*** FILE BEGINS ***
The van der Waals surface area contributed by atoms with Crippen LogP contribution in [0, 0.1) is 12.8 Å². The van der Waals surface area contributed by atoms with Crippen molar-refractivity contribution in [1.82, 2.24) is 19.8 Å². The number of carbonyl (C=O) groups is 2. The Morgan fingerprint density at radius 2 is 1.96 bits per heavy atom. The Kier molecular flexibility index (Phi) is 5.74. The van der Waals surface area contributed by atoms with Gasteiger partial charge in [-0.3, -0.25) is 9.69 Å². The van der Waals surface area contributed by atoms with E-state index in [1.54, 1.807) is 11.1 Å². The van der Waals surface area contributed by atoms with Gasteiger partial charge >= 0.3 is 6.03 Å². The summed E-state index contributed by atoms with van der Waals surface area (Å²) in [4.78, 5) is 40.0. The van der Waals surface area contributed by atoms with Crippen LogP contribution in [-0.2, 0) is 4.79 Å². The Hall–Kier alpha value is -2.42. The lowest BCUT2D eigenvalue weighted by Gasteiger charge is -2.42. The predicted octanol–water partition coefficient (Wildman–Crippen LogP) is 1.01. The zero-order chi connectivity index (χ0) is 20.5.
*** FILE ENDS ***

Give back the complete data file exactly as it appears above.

The van der Waals surface area contributed by atoms with Crippen LogP contribution in [0, 0.1) is 12.8 Å². The van der Waals surface area contributed by atoms with Crippen molar-refractivity contribution in [1.82, 2.24) is 19.8 Å². The number of carbonyl (C=O) groups is 2. The Morgan fingerprint density at radius 2 is 1.96 bits per heavy atom. The Kier molecular flexibility index (Phi) is 5.74. The van der Waals surface area contributed by atoms with Gasteiger partial charge in [-0.3, -0.25) is 9.69 Å². The van der Waals surface area contributed by atoms with E-state index in [1.54, 1.807) is 11.1 Å². The van der Waals surface area contributed by atoms with Gasteiger partial charge >= 0.3 is 6.03 Å². The summed E-state index contributed by atoms with van der Waals surface area (Å²) in [4.78, 5) is 40.0. The van der Waals surface area contributed by atoms with Crippen LogP contribution in [-0.2, 0) is 4.79 Å². The Hall–Kier alpha value is -2.42. The lowest BCUT2D eigenvalue weighted by Gasteiger charge is -2.42. The predicted octanol–water partition coefficient (Wildman–Crippen LogP) is 1.01. The zero-order chi connectivity index (χ0) is 20.5.